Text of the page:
“I think there was emotion within State that we haven’t done anything effective in Haiti,” said Cathy Feingold, international development director for the A.F.L.-C.I.O. “There was a guilty sense that we have to do something, anything. But doing it this way is not going to be helpful to Haitians. It’s got to be done so there are living wages and the environment is healthy.”
Environmental, Social Concerns Overlooked
As HRRW, and others have written about before, there are a number of environmental and labor concerns that have surrounded the Caracol park in controversy since its inception. For starters, the designated site, in addition to being home to 350 farming families, sits in a bay known for its mangroves, coral reefs and a number of endangered species. As Sontag notes, prior to the earthquake “environmentalists had designated Caracol Bay to become the country’s first marine protected area.”
Never the less, as Haiti Grassroots Watch (HGW) previously reported, the consultants contracted to select possible sites recommended Caracol, at first. After the fact, the same consultancy admitted that “the study process and the section of sites was not accompanied by extensive environmental, hydrologic or topographic research.” HGW reports that Koios went on to suggest either moving the location or cancelling the project outright.
It wasn’t just the consultants who were alarmed. Sontag writes:
The United States Treasury Department had concerns, too. Because an environmental impact study was not done properly or far enough in advance, the Treasury, which represents the United States on the development bank board, took the unusual step of abstaining from the vote that approved the $55 million grant to build the park.
One person who was not consulted about the location was the mayor of Caracol, Landry Colas:
“I would have chosen another site, given that this one was already occupied by people earning a living,” he said. “But I’m no expert.”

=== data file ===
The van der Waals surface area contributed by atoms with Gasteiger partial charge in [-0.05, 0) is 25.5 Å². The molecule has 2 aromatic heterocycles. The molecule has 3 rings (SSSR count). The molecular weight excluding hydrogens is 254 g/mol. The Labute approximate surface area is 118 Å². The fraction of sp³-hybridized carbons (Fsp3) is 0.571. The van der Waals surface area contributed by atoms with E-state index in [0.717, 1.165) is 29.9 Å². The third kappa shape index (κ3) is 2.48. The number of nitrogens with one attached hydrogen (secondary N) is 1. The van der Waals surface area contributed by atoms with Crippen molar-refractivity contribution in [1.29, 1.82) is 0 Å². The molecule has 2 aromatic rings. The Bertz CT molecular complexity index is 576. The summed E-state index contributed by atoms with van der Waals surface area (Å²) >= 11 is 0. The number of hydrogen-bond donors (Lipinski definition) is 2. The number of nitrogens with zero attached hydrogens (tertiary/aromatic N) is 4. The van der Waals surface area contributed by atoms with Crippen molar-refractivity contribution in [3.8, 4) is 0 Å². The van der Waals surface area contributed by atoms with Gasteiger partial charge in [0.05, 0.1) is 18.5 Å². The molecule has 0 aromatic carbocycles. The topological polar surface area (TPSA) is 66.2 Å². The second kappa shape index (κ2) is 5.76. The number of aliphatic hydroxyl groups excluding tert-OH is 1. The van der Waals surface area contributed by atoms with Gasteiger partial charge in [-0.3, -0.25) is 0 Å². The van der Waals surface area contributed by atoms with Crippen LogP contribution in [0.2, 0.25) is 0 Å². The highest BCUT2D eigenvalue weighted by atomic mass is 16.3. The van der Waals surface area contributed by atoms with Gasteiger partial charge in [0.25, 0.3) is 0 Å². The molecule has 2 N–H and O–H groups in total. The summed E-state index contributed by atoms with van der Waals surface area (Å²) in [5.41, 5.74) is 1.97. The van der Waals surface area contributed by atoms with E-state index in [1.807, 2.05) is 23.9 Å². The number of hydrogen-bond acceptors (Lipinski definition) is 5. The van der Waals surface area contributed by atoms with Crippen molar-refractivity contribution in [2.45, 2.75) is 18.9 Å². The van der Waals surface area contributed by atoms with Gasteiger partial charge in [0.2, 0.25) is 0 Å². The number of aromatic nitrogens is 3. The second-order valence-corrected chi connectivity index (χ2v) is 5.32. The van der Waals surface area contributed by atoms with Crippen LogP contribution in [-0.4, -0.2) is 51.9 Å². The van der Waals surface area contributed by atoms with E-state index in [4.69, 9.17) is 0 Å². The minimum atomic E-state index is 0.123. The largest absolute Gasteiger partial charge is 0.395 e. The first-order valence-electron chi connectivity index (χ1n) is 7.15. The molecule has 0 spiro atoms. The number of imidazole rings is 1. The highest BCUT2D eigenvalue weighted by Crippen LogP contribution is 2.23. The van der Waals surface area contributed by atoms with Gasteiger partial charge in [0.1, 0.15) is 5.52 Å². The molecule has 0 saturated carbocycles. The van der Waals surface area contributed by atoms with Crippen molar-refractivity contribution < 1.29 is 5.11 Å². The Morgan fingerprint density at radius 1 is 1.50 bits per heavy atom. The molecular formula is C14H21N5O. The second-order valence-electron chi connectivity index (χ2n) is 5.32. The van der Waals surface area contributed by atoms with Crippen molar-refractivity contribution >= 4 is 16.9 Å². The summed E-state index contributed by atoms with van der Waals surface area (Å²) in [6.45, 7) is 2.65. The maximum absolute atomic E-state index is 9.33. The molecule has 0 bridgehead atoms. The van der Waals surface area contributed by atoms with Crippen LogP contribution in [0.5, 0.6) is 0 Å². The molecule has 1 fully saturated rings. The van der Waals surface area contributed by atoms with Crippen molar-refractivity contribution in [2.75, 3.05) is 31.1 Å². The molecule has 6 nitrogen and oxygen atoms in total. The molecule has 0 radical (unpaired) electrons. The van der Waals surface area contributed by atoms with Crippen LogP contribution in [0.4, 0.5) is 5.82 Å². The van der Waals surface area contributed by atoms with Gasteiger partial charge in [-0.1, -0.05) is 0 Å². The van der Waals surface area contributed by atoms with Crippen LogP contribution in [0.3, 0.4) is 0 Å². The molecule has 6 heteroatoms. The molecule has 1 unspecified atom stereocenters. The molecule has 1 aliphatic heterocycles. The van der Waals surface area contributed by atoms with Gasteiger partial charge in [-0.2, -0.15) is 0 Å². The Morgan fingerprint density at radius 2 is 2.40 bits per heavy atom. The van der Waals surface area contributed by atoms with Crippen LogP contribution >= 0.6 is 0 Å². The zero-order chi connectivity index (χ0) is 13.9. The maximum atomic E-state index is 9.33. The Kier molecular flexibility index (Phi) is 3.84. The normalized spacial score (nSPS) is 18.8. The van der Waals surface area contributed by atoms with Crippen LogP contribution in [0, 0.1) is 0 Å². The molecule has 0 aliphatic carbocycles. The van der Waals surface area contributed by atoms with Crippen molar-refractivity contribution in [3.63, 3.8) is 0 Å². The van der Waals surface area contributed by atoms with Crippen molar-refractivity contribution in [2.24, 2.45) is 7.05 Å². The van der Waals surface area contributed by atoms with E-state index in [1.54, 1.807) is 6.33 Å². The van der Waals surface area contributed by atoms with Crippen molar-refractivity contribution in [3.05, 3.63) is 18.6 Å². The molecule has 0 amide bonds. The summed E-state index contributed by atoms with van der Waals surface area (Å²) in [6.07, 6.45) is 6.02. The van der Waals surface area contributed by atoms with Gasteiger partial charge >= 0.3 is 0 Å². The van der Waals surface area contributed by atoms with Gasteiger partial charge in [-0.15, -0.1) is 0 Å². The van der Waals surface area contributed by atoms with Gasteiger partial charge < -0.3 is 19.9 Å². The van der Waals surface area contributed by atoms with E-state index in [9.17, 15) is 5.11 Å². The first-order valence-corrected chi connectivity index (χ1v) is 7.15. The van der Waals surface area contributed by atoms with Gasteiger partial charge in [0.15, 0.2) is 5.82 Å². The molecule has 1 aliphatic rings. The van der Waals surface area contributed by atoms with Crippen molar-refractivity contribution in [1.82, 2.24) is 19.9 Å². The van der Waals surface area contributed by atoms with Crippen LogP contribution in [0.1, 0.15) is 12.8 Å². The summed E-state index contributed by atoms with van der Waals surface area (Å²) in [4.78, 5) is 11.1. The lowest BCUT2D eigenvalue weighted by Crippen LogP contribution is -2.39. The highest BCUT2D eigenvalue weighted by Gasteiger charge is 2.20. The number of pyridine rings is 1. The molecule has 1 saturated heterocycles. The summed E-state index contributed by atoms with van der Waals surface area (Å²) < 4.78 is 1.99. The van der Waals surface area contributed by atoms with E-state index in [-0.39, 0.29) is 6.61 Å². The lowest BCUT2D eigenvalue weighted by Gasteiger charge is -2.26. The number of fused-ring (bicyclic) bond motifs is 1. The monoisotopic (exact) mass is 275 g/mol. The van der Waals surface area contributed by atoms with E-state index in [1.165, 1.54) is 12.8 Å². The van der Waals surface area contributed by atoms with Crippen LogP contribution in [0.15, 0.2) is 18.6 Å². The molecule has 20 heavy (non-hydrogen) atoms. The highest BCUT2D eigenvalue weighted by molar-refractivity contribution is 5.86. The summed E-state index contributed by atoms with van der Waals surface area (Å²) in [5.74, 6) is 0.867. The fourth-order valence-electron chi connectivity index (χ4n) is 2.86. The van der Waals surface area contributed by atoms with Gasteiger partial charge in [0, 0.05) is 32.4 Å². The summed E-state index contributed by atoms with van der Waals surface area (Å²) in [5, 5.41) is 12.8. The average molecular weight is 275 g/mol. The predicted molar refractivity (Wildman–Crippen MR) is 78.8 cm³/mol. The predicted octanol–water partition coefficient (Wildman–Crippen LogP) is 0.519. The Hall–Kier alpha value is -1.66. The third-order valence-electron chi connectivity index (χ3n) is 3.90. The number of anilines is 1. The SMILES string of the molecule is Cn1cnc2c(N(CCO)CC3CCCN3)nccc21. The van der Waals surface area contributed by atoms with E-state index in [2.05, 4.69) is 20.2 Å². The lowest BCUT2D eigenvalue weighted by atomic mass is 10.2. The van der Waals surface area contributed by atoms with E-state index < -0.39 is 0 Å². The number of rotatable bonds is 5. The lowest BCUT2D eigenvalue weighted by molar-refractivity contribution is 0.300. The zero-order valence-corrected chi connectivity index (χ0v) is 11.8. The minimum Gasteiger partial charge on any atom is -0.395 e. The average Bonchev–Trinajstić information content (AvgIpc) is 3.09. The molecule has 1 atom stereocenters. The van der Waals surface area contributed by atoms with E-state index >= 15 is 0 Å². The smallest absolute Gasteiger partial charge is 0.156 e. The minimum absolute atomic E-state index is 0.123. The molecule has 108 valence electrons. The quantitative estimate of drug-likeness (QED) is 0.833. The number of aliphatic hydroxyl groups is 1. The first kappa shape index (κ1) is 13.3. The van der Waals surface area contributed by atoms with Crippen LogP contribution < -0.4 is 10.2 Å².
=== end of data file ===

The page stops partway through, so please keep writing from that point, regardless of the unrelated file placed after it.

Colas added, “Foreigners know more about what’s going on in Caracol than I do.”
Another concern is if the Caracol area will be able to handle the influx of people expected. What many fear is that with thousands of people migrating to an area without adequate infrastructure, the conditions which led to the formation of Cite Soleil in the Duvalier era will be repeated. Jacqueline Charlies, writing for the Miami Herald, reported:
“When you look at the social problems that Cité Soleil poses today, you have to ask, did it have to be that way?” said Michèle Oriol, executive secretary of Haiti’s Inter-ministerial Commission on Territorial Planning, which has objected to the park’s location, and that of a U.S.-financed housing development just off the main commercial corridor.
As part of the Caracol project, the U.S. government has signed contracts to build some 750 houses in the Caracol area, costing some $20 million. In comparison, as Sontag points out, the U.S. embassy in Haiti is building 86-100 townhouses complete with recreation facilities for up to $100 million. Additionally, the houses, while larger than originally planned due to community input, have been criticized as well. Sontag writes:
Described by American officials as a cost-efficient use of space, the Caracol housing project is criticized as “extremely dense and monotonous” and “violating numerous principles inherent to sound urban design” by Greg Higgins, an architect who wrote a scathing peer review.
Part two, detailing concerns about labor rights with Sae-A and other garment manufacturing companies in Haiti will be available shortly.